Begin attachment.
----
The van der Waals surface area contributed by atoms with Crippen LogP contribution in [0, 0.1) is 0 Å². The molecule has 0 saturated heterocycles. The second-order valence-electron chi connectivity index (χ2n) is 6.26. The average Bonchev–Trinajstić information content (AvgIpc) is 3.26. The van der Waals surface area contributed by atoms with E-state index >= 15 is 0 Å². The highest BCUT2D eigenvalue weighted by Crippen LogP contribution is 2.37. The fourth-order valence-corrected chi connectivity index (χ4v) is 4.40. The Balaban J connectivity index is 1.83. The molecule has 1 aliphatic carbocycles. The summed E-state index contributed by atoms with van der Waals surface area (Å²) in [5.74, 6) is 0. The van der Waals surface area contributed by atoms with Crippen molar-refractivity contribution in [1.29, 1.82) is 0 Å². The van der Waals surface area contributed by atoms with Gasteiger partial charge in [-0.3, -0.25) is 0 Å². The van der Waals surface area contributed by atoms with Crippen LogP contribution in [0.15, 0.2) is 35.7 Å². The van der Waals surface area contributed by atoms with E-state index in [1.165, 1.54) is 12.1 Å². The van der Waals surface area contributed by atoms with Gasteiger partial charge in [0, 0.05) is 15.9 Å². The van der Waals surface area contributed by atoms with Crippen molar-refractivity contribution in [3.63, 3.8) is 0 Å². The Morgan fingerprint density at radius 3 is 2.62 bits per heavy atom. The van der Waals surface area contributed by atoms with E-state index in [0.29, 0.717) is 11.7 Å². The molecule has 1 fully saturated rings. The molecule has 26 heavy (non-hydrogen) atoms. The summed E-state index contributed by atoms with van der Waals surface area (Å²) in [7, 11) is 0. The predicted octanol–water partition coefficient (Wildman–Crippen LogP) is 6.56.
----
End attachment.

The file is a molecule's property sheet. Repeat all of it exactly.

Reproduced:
The van der Waals surface area contributed by atoms with Crippen LogP contribution in [0, 0.1) is 0 Å². The molecule has 0 saturated heterocycles. The second-order valence-electron chi connectivity index (χ2n) is 6.26. The average Bonchev–Trinajstić information content (AvgIpc) is 3.26. The van der Waals surface area contributed by atoms with E-state index >= 15 is 0 Å². The highest BCUT2D eigenvalue weighted by Crippen LogP contribution is 2.37. The fourth-order valence-corrected chi connectivity index (χ4v) is 4.40. The Balaban J connectivity index is 1.83. The molecule has 1 aliphatic carbocycles. The summed E-state index contributed by atoms with van der Waals surface area (Å²) in [5.74, 6) is 0. The van der Waals surface area contributed by atoms with Crippen molar-refractivity contribution in [1.29, 1.82) is 0 Å². The van der Waals surface area contributed by atoms with Gasteiger partial charge in [-0.3, -0.25) is 0 Å². The van der Waals surface area contributed by atoms with Crippen LogP contribution in [0.15, 0.2) is 35.7 Å². The van der Waals surface area contributed by atoms with E-state index in [1.165, 1.54) is 12.1 Å². The van der Waals surface area contributed by atoms with Gasteiger partial charge in [0, 0.05) is 15.9 Å². The van der Waals surface area contributed by atoms with Crippen molar-refractivity contribution in [3.63, 3.8) is 0 Å². The Morgan fingerprint density at radius 3 is 2.62 bits per heavy atom. The van der Waals surface area contributed by atoms with E-state index in [0.29, 0.717) is 11.7 Å². The molecule has 1 fully saturated rings. The molecule has 26 heavy (non-hydrogen) atoms. The summed E-state index contributed by atoms with van der Waals surface area (Å²) in [7, 11) is 0. The predicted octanol–water partition coefficient (Wildman–Crippen LogP) is 6.56.